Minutes of the Central African Union Mission Executive Committee, held June 1, 2020, accessed April 20, 2021. Central African Union Mission archives, Libreville, Gabon.

Seventh-day Adventist Yearbook. https://www.adventistyearbook.org/.

Notes

  1. “Central African Union Mission,” Seventh-day Adventist Yearbook (2021), https://www.adventistyearbook.org/entity?EntityID=52482.

  2. Jean Moukoko, Executive Secretary of the Central African Union Mission, interviewed on January 12, 2021, in Libreville, Gabon.

  3. Joseph Parfait Randriamampionoma, president of the Central African Union Mission (2015-2017), interviewed on November 8, 2017, in Bangui, Central African Republic.

  4. Luc Sanda, treasurer of the Central African Union Mission (2013-2019), interviewed November 8, 2017, in Bangui, Central African Republic.

  5. Salomon Assienin Grah, president of the Central African Union Mission (2017-), interviewed November 8, 2017, in Bangui, Central African Republic.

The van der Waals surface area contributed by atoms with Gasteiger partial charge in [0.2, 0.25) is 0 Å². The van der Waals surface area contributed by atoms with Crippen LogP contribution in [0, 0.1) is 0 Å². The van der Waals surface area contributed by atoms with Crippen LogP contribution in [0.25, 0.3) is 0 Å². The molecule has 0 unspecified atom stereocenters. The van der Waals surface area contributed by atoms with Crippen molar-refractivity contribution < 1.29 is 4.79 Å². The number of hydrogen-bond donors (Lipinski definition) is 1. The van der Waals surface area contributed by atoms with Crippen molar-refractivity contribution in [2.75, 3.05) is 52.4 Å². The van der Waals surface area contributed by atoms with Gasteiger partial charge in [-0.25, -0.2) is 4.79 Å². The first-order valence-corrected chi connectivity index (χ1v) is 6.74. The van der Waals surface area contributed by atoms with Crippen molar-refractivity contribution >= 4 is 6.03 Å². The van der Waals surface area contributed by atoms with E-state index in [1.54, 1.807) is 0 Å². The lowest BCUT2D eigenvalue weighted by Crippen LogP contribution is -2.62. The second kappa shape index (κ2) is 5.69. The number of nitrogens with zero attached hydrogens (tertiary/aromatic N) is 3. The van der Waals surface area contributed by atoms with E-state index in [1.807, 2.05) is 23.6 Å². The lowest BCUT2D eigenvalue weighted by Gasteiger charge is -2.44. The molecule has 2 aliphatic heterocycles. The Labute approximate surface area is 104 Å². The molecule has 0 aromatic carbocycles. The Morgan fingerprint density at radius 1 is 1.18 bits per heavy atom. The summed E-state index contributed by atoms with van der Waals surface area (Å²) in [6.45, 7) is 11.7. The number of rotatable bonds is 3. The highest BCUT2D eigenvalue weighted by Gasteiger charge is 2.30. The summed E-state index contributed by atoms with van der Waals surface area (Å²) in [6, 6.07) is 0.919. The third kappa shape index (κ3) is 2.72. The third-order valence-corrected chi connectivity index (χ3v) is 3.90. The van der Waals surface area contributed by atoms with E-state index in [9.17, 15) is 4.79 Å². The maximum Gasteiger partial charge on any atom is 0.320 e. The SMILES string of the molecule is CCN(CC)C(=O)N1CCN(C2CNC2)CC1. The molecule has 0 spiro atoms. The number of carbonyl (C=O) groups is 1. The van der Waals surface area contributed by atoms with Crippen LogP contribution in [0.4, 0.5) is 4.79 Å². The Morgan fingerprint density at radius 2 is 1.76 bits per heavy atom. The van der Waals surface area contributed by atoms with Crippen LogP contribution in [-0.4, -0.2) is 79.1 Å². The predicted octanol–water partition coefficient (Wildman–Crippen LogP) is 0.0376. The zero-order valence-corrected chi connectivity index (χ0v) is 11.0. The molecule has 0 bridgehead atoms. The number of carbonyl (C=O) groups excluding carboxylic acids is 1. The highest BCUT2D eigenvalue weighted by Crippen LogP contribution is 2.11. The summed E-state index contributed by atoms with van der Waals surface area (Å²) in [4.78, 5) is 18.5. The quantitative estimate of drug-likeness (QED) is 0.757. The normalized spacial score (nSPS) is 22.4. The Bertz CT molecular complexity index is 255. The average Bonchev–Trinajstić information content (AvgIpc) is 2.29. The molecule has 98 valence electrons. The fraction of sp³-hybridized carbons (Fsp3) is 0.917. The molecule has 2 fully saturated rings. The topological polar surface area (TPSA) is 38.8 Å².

6. Kingsley C. Anonaba, notification letter “Délocalisation du Siege de l’Union de Afrique Centrale de Bangui, République Centrafricaine à Libreville, Gabon,” Abidjan, August 20, 2018.

  7. Minutes of the Central African Union Mission Executive Committee, held June 1, 2020, accessed April 20, 2021.

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Ogouma, Tony. "Central African Union Mission." Encyclopedia of Seventh-day Adventists. May 11, 2021. Accessed January 27, 2022. https://encyclopedia.adventist.org/article?id=BJAY.

Ogouma, Tony. "Central African Union Mission." Encyclopedia of Seventh-day Adventists. May 11, 2021. Date of access January 27, 2022, https://encyclopedia.adventist.org/article?id=BJAY.

Ogouma, Tony (2021, May 11). Central African Union Mission. Encyclopedia of Seventh-day Adventists. Retrieved January 27, 2022, https://encyclopedia.adventist.org/article?id=BJAY.